This tool allows us to statically verify the inputs we are sending to the GraphQL server as well as have types for the result we are expecting to get back. These types can also help us catch nullable fields or fields that are potentially missing due to features like the Stream/Defer directives or because the field has errored out.

Nullability

The introspection does not exclusively tell us the shape of the data, it also tells us whether or not the data is nullable. In a GraphQL schema we’ll see this by means of the ! operator behind a type. The presence of the ! tells us that it’s not-nullable. Nullability allows us to make assumptions about our data inside of a normalized cache.

Let’s look at the following example. When we enter our application the first query could be:

query {
todo(id: "1") {
id
text
completed
}
}

Our introspection result tells us that all three of these fields won’t be null. Now if the next query does add a nullable field

query {
todo(id: "1") {
id
text
completed
updatedAt
}
}

This tells us a crucial detail: we can return the previous result (without updatedAt) while fetching the new result as the UI is prepared to handle a nullish updatedAt either way. Preparing the UI for a nullish result comes for free with our generated types: in this case the Todo has never been updated.

Fragment matching

When we’re querying data on an abstract-type (interface or union) we’ll have to leverage fragments to tell the GraphQL server what fields we need for the specific types. A fragment is part of the syntax in GraphQL. Fragments allow us to specify a selection of fields for a certain type.  For instance:

fragment TodoFields on Todo {
id
text
}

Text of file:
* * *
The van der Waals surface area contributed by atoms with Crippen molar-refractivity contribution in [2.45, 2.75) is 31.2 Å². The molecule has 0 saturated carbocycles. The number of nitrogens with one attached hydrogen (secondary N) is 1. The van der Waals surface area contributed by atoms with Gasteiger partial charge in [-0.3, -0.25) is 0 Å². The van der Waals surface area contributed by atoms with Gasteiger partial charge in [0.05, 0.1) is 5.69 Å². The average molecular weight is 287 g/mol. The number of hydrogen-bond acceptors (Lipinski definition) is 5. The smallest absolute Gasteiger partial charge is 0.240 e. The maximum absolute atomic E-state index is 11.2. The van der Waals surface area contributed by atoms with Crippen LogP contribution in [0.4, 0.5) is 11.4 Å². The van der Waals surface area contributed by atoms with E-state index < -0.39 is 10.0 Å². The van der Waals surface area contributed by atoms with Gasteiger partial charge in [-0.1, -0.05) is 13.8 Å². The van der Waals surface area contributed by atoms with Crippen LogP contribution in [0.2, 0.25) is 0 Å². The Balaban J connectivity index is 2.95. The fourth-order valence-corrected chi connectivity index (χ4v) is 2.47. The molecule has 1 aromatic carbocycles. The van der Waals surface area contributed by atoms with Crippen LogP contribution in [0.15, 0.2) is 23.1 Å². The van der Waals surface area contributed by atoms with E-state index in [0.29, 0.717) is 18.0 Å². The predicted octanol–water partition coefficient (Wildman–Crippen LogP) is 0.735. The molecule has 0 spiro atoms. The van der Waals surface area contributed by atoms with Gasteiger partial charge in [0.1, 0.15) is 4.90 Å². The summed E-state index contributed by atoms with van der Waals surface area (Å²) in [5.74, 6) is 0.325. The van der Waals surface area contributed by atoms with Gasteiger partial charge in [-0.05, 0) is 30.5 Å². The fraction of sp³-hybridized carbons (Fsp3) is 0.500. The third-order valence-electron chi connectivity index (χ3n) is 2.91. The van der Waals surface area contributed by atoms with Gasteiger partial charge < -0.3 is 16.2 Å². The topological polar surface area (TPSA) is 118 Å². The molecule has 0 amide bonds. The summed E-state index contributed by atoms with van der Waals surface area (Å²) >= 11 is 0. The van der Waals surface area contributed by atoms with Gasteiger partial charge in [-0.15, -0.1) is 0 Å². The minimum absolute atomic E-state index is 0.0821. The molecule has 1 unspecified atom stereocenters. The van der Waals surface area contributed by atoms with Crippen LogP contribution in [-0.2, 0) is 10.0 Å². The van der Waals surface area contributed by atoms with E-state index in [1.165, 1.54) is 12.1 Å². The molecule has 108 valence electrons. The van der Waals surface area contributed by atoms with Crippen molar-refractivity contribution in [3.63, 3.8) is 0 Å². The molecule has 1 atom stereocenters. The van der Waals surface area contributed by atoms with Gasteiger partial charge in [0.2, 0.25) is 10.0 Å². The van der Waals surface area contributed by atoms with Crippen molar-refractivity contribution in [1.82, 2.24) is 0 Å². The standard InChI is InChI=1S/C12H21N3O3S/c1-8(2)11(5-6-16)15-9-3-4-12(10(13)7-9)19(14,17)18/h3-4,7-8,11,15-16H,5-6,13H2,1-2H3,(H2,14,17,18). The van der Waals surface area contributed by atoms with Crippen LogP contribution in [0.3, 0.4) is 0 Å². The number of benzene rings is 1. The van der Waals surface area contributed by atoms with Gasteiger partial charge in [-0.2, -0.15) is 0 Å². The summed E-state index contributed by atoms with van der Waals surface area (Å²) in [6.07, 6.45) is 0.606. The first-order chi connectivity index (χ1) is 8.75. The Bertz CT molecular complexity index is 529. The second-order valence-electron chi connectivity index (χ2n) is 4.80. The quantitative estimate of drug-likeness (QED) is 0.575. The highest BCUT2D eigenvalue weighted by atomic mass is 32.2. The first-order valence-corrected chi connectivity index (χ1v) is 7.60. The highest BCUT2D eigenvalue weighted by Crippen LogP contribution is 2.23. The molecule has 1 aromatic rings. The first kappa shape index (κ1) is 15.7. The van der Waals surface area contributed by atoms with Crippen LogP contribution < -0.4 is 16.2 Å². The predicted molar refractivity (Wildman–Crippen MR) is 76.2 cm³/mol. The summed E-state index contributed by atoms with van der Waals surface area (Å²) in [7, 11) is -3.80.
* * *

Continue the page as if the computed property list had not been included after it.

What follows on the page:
In declaring a fragment called TodoFields, we can utilize it on selections that, once queried, will produce the specified field. Putting this into perspective, consider the following schema:

interface Car {
id: ID!
name: String!
}
type SportCar implements Car {
id: ID!
name: String!
speed: Int!
}
type FamilyCar implements Car {
id: ID!
name: String!
seats: Int!
}
type Query {
car(id: ID!): Car!
}

Now if we were to query this we can get back either a SportCar or a FamilyCar and the schema tells us that both of these need to have id and name to classify as a Car interface.

query {
car(id: "1") {
id
name
... on SportCar {
speed
}
__typename
}
}

If in the above case we get a FamilyCar from the API, it is unclear about the matching: whether we’re dealing with a union or interface. With the schema we can easily tell that we got a different implementor back from the server and that it even has an additional field: seats.

Conclusion

To me introspection is one of the most powerful design principles of GraphQL, we enable other tools/servers/... to interpret the data and its shape.

Any consumer, be that an application, a developer tool, or another server can use the introspection to derive information about the data served from a schema. Think about how tools like GraphiQL help with auto-completion or how Stellate lists out the possible types and fields for cache rules.

Introspection being one standard mechanism that works the same for every single GraphQL API out there allows for amazing possibilities in developer experience tooling. What will you build based on introspection?